5. Hidden coupons: Coupon Queens save money on things that you may have never known had coupons available. For example, most people aren't aware that there are coupons for meat and fresh seafood. Many beer and wine companies, however, have special coupon offers on meats and seafood to encourage you to buy their product and try it with such foods. Cookie companies sometimes have promotions where they give away coupons for milk.


6. Stockpile: When Coupon Queens see a good price on an item, they buy it in bulk if it isn't perishable. They will use as many coupons as the store allows and return multiple times if need be to get the great prices. This means they will sometimes buy 20 or more of the same product at one time. By having this large stock, they don't have to purchase products when they run out -- and aren't on sale.


7. Plan dinner accordingly: Most people decide what they want for their meals, make a list of what they need and then buy the ingredients. Coupon Queens let the coupon deals determine what their meals will be that week. They purchase what they can get for the best prices that week, and then create their meal plan from what they are able to buy. This allows them to pay rock-bottom prices for their meals.


8. No store loyalty: Coupon Queens get the best prices in their area, not at a particular store. Since stores are competing against each other, they will likely have a number of loss leaders (items they sell at a loss to entice you into the store) that other stores don't. Coupon Queens will choose to shop at a store that matches prices at competing stores. If none do, they will go to several stores that are close by to get the best prices.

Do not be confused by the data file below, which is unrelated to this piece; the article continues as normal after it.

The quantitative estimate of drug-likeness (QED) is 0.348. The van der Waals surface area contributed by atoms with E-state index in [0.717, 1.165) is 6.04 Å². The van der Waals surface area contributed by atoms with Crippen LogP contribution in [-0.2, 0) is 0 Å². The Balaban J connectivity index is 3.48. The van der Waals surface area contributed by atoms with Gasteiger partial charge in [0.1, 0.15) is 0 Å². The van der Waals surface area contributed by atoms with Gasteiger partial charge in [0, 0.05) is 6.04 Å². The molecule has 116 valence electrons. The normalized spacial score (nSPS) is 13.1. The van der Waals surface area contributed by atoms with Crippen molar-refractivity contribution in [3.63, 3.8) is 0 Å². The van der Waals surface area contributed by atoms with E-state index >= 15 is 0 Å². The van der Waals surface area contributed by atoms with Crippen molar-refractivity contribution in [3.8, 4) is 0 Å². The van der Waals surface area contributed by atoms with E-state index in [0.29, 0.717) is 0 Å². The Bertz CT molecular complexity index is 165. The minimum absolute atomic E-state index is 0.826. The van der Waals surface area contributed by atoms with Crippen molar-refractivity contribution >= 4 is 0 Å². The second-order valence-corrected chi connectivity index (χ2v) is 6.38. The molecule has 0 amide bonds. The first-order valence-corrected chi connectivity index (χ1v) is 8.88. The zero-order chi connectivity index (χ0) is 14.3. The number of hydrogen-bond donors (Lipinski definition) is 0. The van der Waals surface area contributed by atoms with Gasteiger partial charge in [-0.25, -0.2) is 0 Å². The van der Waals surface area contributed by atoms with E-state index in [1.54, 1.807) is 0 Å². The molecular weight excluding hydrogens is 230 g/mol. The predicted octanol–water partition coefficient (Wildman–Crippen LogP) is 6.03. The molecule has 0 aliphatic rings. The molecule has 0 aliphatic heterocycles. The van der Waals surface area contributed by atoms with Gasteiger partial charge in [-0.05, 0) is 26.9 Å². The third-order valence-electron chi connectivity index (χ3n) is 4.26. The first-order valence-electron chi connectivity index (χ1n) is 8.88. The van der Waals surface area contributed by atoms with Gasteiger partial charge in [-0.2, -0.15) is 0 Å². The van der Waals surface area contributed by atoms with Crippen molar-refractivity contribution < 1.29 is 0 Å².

9. Rain checks: Most people hate rain checks when a sale item runs out because they want the item immediately. Coupon Queens love rain checks because they usually have a distant expiration date (if any). This allows the Coupon Queen to match the rain check with a coupon when it comes out for that particular product and this often results in free products.


10. Do rebates: Most people who hear "rebate" think about the cash-back rebates that offer a few dollars off on a large item. Coupon Queens know that there are a number of smaller rebates. For example, many grocery store rebates today are not a rebate per product, but rebates on a specific dollar amount of items purchased, such as $10 back on a $20 purchase. They also take advantage of "try me free" rebates and "taste guarantee" refunds.


There are a lot of tricks to the coupon trade, but if you are willing to put the time into learning the ropes, it is possible to significantly reduce the amount you spend on groceries by taking advantage of the deals that coupons offer.